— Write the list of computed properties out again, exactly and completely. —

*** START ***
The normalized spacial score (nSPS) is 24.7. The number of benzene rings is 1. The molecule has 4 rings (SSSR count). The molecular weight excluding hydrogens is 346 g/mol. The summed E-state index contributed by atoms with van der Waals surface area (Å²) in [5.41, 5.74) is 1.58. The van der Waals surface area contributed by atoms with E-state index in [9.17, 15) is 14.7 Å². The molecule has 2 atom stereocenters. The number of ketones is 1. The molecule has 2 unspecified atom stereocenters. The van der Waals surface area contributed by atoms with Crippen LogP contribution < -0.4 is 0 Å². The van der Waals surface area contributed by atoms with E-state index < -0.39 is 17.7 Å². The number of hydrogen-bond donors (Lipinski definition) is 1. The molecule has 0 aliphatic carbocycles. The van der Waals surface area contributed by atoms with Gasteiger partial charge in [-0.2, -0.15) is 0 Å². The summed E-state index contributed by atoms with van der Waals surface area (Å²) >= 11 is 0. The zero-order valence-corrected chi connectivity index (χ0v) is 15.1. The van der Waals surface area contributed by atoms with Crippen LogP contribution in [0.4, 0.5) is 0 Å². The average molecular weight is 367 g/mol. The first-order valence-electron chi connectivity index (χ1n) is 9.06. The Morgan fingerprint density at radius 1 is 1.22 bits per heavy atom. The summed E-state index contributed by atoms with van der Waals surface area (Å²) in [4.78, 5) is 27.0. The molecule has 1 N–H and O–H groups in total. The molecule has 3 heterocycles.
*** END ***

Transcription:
The normalized spacial score (nSPS) is 24.7. The number of benzene rings is 1. The molecule has 4 rings (SSSR count). The molecular weight excluding hydrogens is 346 g/mol. The summed E-state index contributed by atoms with van der Waals surface area (Å²) in [5.41, 5.74) is 1.58. The van der Waals surface area contributed by atoms with E-state index in [9.17, 15) is 14.7 Å². The molecule has 2 atom stereocenters. The number of ketones is 1. The molecule has 2 unspecified atom stereocenters. The van der Waals surface area contributed by atoms with Crippen LogP contribution < -0.4 is 0 Å². The van der Waals surface area contributed by atoms with E-state index < -0.39 is 17.7 Å². The number of hydrogen-bond donors (Lipinski definition) is 1. The molecule has 0 aliphatic carbocycles. The van der Waals surface area contributed by atoms with Gasteiger partial charge in [-0.2, -0.15) is 0 Å². The summed E-state index contributed by atoms with van der Waals surface area (Å²) >= 11 is 0. The zero-order valence-corrected chi connectivity index (χ0v) is 15.1. The van der Waals surface area contributed by atoms with Crippen LogP contribution in [0.4, 0.5) is 0 Å². The average molecular weight is 367 g/mol. The first-order valence-electron chi connectivity index (χ1n) is 9.06. The Morgan fingerprint density at radius 1 is 1.22 bits per heavy atom. The summed E-state index contributed by atoms with van der Waals surface area (Å²) in [4.78, 5) is 27.0. The molecule has 1 N–H and O–H groups in total. The molecule has 3 heterocycles.